Console exclusives have, naturally, been a staple for games consoles since the days of the Magnavox Odyssey, right up to today’s console generation – it is the one thing, apart from graphic differentials and controller input, that sets apart the experience to be had between machines. Each console will have their defining titles, developed for them by offshoot divisions of the manufacturer prior to their release, such as Microsoft Game Studios (first Xbox games, such as Forza and Halo) or Sony Polyphony Digital (Gran Turismo). These studios would carry the consoles into the public light for the first time, resulting in a battle to earn their capital which they would then take their and further invest it into their own in­-house IP’s (intellectual properties, or franchises) and the production of their own games which would only ever appear on the manufacturer’s respective console. This was beneficial to the consumer, as new material was constantly being produced specifically for the owners of that specific console, almost as a thank you note for the consumer’s allegiance to that specific brand.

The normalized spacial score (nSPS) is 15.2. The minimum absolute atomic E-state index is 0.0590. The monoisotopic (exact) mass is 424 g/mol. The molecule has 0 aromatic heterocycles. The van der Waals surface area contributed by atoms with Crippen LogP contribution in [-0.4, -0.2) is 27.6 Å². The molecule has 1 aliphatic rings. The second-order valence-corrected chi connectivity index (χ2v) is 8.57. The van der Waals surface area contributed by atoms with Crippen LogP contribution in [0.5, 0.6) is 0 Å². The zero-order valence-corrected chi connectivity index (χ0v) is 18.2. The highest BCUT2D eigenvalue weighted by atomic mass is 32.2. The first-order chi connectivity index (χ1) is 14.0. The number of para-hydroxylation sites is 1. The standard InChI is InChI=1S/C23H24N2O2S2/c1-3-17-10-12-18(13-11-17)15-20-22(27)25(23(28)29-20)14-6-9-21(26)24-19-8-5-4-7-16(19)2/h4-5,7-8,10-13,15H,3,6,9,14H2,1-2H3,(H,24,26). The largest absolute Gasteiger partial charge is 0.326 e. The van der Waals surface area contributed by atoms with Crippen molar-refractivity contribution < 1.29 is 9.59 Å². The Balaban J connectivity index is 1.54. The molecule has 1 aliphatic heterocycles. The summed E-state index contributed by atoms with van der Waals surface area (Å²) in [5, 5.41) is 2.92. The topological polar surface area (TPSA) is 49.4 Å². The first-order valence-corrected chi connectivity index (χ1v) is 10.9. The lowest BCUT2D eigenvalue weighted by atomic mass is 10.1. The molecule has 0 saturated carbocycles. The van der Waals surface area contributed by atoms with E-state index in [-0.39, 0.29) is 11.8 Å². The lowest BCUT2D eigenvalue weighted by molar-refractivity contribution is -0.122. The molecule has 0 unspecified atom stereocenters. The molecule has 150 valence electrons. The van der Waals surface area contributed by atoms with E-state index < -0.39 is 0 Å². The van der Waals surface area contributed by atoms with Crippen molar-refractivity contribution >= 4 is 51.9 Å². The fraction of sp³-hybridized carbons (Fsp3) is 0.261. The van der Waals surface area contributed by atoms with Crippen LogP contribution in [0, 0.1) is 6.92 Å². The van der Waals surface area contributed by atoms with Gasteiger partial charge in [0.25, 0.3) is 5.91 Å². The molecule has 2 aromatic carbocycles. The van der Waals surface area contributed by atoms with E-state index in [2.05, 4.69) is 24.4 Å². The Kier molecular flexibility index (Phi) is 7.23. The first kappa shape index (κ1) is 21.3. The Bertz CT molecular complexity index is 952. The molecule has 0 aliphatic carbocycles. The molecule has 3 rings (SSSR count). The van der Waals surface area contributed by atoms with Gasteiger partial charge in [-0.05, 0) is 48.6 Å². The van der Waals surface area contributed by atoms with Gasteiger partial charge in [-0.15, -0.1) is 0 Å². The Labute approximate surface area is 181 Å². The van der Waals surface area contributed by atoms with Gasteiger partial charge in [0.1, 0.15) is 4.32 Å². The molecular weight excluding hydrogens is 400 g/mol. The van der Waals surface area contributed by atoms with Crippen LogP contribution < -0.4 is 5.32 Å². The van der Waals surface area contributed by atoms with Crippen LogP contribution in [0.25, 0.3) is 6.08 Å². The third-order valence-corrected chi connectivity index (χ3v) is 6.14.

But in more recent console years, manufacturers have pinned exclusivity, both in terms of full game exclusivity and console specific content, as pivotal selling points for their consoles, if not the sole reason you should purchase them. This has naturally lead to console manufacturers reaching out to third party developers with substantial monetary offers in an attempt to buy exclusivity for their console, if not the whole studio, to ensure they have the edge over their competitor. The likes of last year’s Square Enix’s Rise of the Tomb Raider, an Xbox One console exclusive game, for example, is a sequel to Tomb Raider, a game which was available on multiple platforms, whereas the Assassin’s Creed franchise will feature exclusive content for those playing through the “definitive” edition on Sony’s PlayStation 4, again due to exclusivity partnerships.

“Manufacturers have pinned exclusivity, both in terms of full game exclusivity and console specific content, as pivotal selling points for their consoles”